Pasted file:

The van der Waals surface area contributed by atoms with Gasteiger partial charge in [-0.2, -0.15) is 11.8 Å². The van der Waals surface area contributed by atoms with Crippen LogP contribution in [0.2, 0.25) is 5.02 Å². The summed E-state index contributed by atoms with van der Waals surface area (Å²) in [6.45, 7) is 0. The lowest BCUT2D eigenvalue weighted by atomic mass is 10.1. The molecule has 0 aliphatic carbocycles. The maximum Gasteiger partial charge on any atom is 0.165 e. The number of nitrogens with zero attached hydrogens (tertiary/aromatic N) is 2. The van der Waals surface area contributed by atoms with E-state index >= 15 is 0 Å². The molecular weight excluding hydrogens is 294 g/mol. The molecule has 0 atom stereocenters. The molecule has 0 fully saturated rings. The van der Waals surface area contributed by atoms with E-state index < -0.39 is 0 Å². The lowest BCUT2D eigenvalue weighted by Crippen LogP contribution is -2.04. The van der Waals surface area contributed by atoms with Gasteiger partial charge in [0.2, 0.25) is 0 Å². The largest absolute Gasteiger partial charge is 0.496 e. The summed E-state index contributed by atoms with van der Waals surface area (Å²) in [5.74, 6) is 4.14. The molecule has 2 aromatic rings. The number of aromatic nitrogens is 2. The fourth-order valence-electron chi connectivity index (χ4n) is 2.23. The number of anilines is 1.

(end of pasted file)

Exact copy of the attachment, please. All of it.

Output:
The van der Waals surface area contributed by atoms with Gasteiger partial charge in [-0.2, -0.15) is 11.8 Å². The van der Waals surface area contributed by atoms with Crippen LogP contribution in [0.2, 0.25) is 5.02 Å². The summed E-state index contributed by atoms with van der Waals surface area (Å²) in [6.45, 7) is 0. The lowest BCUT2D eigenvalue weighted by atomic mass is 10.1. The molecule has 0 aliphatic carbocycles. The maximum Gasteiger partial charge on any atom is 0.165 e. The number of nitrogens with zero attached hydrogens (tertiary/aromatic N) is 2. The van der Waals surface area contributed by atoms with E-state index >= 15 is 0 Å². The molecular weight excluding hydrogens is 294 g/mol. The molecule has 0 atom stereocenters. The molecule has 0 fully saturated rings. The van der Waals surface area contributed by atoms with E-state index < -0.39 is 0 Å². The lowest BCUT2D eigenvalue weighted by Crippen LogP contribution is -2.04. The van der Waals surface area contributed by atoms with Gasteiger partial charge in [0.2, 0.25) is 0 Å². The largest absolute Gasteiger partial charge is 0.496 e. The summed E-state index contributed by atoms with van der Waals surface area (Å²) in [5.74, 6) is 4.14. The molecule has 2 aromatic rings. The number of aromatic nitrogens is 2. The fourth-order valence-electron chi connectivity index (χ4n) is 2.23. The number of anilines is 1.